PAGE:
Papa is missing and the army says that if he did not desert, he must be dead. The centurion told Momma that he had ordered Papa and a few other soldiers to go to the army fort at Dionysias to oversee equipment distribution as a result of some irregularities. As this fort is at an oasis in the Western Desert, it is known that there are bandits and Bedouin in the area. At the time, there also had been rain storms and at least one big dust storm. Only one man from the group Papa led made it to the fort. He reported that he thought the others had drowned when water suddenly washed down a wadi to their night encampment. It missed him because he was squatting behind a bush and some distance from the others in order to relieve himself.
When word had gotten back to the centurion, he gave the surviving soldier a field promotion, directing him to take Papa’s place.
We spent the next several days sleeping in friends’ homes, usually on the floor because we had to leave our nice beds behind. When I think about those… those novi sleeping in our beds, it makes me feel hot and broken inside.
It was strange the way we left. The new soldier’s family just barged in and took over, bossing us around and telling us to get out. As we went out the gate like beggars, Tem turned around and stared at the house for some time. As though called, the family all came to the front doorway and seemed to be waiting for Tem to say something. And she did have something to say – but I have no idea what she said or in what language but it sounded like a curse. More than that, she said it so loud that passersby made a wide arc around us, a couple of Christians crossing themselves as they did so.
I have a new respect for my sister and told her so.
Momma had saved some money, so she found us a small, single room to the north of our old home. She said she did not want to live near our old place for fear that she would burn it down in the night and the army would know who to come looking for. She also said this is just temporary, until she can arrange for us to go upriver back to where she came from. Despite the betrayal by her uncle years ago, she is sure that there are cousins who will take us in until we can get back on our feet.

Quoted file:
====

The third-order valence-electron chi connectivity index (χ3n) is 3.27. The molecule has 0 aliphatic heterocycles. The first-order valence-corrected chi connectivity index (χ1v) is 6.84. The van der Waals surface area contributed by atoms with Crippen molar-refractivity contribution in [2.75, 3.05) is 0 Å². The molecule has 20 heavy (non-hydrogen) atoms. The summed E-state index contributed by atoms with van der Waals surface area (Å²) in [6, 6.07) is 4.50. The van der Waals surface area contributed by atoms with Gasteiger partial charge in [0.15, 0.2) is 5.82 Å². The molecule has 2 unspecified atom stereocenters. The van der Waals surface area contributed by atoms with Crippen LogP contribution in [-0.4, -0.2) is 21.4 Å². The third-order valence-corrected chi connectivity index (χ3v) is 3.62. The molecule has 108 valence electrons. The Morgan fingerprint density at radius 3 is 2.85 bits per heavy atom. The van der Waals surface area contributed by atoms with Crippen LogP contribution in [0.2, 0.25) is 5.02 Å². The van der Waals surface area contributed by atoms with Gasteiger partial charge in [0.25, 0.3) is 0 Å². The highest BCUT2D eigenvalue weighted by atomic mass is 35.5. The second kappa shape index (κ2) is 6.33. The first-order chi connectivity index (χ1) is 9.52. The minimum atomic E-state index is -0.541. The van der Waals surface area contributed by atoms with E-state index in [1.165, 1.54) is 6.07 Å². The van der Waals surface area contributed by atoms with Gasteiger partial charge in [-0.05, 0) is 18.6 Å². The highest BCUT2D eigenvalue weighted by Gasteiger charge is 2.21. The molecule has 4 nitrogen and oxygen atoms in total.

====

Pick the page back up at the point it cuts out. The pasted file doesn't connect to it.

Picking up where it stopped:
Meanwhile, we are making do here in this tiny room. The man she rents from says she can use the courtyard to cook in, as long as she keeps it clean. Fortunately, he is not around much but there is a woman he keeps that looks in on us every now and again. She seemed sympathetic when Momma told her our story but has not offered any real help.
I keep hoping that Papa will show up and take us away from all of this. It won’t matter if he is still in the army or not. I don’t give a cockroach’s ass for the army at this point.
What with Papa missing, losing our nice house and Tem’s agonies – these are just part of our troubles, it turns out. Though Momma has money saved up that she keeps well protected, I still need to help out with supporting the family. The walk to my skiff is now longer, given where we have relocated. All of my traps and snares had been damaged or taken, so I have had to redo all of them. The worst thing though is when I bring my day’s catch to market, people act like they hardly know me. Even Felix.
I always thought that we were good friends because of the way we joked with each other. When I saw him for the first time after everything bad started happening, he said he had heard about Papa and that he was really sorry. The thing is, he said all this in Greek. We always spoke before in Latin. Papa encouraged us to use the Roman tongue and learn Roman ways. Of course, there are a lot of people here from around where Papa came from and they use mostly the language from there – as do most others for that matter. So it’s not like I grew up not being able to understand Greek. But now everyone in the market, including Felix, only speaks to me in Greek.
Not only that, they don’t pay as much as they used to for what I bring in to sell. I’m still trying to figure all this out. Meanwhile, I speak Greek. Even at the place we now call home.
Momma sighs and shakes her head, but her gaze is hard and determined when she thinks I’m not looking. All in all, I wonder how she can stay as calm as she does. A lot calmer than me, for certain.

Because the river waters have been rising, Momma says we must leave for the south soon. Her plan is that we will travel by boat as far as Thebes; from there joining a caravan to Meroe. She says we have to be ready to leave quickly, so we find a cheap inn close to the water where the river people stay, for once a boat has its cargo loaded the craft master does not wait around.